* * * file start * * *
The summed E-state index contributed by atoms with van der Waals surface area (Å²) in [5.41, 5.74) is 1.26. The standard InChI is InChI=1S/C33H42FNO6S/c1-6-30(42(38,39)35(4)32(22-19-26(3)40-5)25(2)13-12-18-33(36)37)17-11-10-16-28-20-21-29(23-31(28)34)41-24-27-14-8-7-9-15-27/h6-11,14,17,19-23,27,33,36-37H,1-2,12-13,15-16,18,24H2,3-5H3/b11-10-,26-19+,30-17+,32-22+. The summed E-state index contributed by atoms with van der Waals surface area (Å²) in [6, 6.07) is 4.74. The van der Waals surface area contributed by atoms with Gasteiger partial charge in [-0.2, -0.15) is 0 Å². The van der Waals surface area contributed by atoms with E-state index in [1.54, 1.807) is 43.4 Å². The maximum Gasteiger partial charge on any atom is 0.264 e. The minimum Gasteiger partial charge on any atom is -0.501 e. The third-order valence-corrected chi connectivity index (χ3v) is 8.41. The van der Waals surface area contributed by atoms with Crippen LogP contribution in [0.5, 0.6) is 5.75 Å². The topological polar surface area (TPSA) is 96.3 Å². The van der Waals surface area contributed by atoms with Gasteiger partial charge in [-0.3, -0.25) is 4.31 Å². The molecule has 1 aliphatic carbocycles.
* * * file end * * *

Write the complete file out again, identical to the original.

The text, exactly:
The summed E-state index contributed by atoms with van der Waals surface area (Å²) in [5.41, 5.74) is 1.26. The standard InChI is InChI=1S/C33H42FNO6S/c1-6-30(42(38,39)35(4)32(22-19-26(3)40-5)25(2)13-12-18-33(36)37)17-11-10-16-28-20-21-29(23-31(28)34)41-24-27-14-8-7-9-15-27/h6-11,14,17,19-23,27,33,36-37H,1-2,12-13,15-16,18,24H2,3-5H3/b11-10-,26-19+,30-17+,32-22+. The summed E-state index contributed by atoms with van der Waals surface area (Å²) in [6, 6.07) is 4.74. The van der Waals surface area contributed by atoms with Gasteiger partial charge in [-0.2, -0.15) is 0 Å². The van der Waals surface area contributed by atoms with E-state index in [1.54, 1.807) is 43.4 Å². The maximum Gasteiger partial charge on any atom is 0.264 e. The minimum Gasteiger partial charge on any atom is -0.501 e. The third-order valence-corrected chi connectivity index (χ3v) is 8.41. The van der Waals surface area contributed by atoms with Crippen LogP contribution in [0.5, 0.6) is 5.75 Å². The topological polar surface area (TPSA) is 96.3 Å². The van der Waals surface area contributed by atoms with Gasteiger partial charge in [-0.3, -0.25) is 4.31 Å². The molecule has 1 aliphatic carbocycles.